How to Make Your Resume Stand Out
Wondering how to make your resume stand out from the competition? You’re not alone. With the advent of online job postings and submissions, there are more job applicants than ever. So, what are employers looking for in a resume and how can you land an interview?
The typical recruiter or hiring manager has to wade through hundreds of resumes for any given position. Catching his or her eye can be a challenge, but these resume tips should help you get noticed.
Target your resume to the job
Let’s say you’re applying for a job as an account manager. Make sure your resume emphasizes responsibilities, skills and accomplishments that go along with the position. If all your jobs have been in retail or restaurant service, highlight how you used excellent people skills, organizational expertise and leadership qualities in those jobs. To do this, find keywords in the job posting and incorporate them into your resume.
Use power verbs to highlight your accomplishments
When you describe how you added value to previous companies or solved problems, choose your words carefully. Begin sentences with meaningful words like “improved,” “grew” and “initiated to show how you produced results rather than just stating your duties.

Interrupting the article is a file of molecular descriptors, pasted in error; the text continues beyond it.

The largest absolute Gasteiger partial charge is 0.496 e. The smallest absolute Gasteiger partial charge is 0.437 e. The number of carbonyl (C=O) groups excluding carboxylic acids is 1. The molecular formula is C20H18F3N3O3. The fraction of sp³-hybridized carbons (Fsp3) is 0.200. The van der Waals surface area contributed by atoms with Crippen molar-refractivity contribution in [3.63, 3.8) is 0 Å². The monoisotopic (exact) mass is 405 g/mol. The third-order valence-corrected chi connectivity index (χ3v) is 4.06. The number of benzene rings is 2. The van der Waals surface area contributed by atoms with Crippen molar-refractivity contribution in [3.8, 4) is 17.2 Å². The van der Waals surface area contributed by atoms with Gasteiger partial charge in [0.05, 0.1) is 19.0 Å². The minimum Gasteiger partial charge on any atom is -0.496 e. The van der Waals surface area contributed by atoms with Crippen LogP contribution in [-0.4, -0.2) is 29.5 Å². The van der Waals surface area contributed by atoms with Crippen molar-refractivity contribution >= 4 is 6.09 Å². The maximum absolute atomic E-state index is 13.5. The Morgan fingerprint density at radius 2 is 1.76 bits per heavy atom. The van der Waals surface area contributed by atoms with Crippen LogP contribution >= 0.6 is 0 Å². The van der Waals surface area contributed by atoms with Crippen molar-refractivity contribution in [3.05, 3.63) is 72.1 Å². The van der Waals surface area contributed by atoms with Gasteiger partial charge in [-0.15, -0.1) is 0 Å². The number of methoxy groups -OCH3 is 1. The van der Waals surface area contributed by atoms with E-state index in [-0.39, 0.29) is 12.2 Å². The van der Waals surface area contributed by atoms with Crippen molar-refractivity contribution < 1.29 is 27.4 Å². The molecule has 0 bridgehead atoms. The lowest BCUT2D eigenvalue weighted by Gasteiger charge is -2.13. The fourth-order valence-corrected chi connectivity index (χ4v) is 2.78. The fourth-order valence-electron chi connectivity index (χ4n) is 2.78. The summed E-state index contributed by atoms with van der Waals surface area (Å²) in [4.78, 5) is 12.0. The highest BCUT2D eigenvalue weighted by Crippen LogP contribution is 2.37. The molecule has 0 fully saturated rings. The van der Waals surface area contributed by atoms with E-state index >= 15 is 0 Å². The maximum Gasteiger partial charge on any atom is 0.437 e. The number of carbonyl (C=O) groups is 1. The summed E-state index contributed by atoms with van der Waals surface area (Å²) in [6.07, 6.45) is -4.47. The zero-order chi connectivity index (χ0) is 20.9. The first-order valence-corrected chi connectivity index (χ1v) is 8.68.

Quantify your successes
When it comes to what employers are looking for in a resume, numbers will take you far. Whether it’s related to growing profit margins, increasing memberships or securing donations, quantify it with a percentage or number. For instance, you can include a phrase like, “Implemented a marketing campaign that increased sales by X percent.”
Consider adding a section with core competencies
Many companies use technology, like applicant tracking systems (ATS) to help sort through resumes. By identifying and ranking certain keywords (often the ones mentioned in the job description), these systems rank applicants with a score. The more keywords you use throughout your cover letter and resume, the better. Incorporate these words in your initial summary and in a bulleted list of core competencies. A financial planner might use the phrase “Detail-oriented accountant with 10 years of money management experience” or “Experienced tax specialists ensure on-time preparation and review of key financials.”
The Best Career Advice is to Find a Job that Both Suits You and Challenges You
There’s a lot of career advice floating out there, but your best bet is to find a job that matches your experience and offers growth potential. You could use all the resume tips out there, but if you aren’t the right fit for the job or if it’s a go-nowhere position, you’re unlikely to find it fulfilling.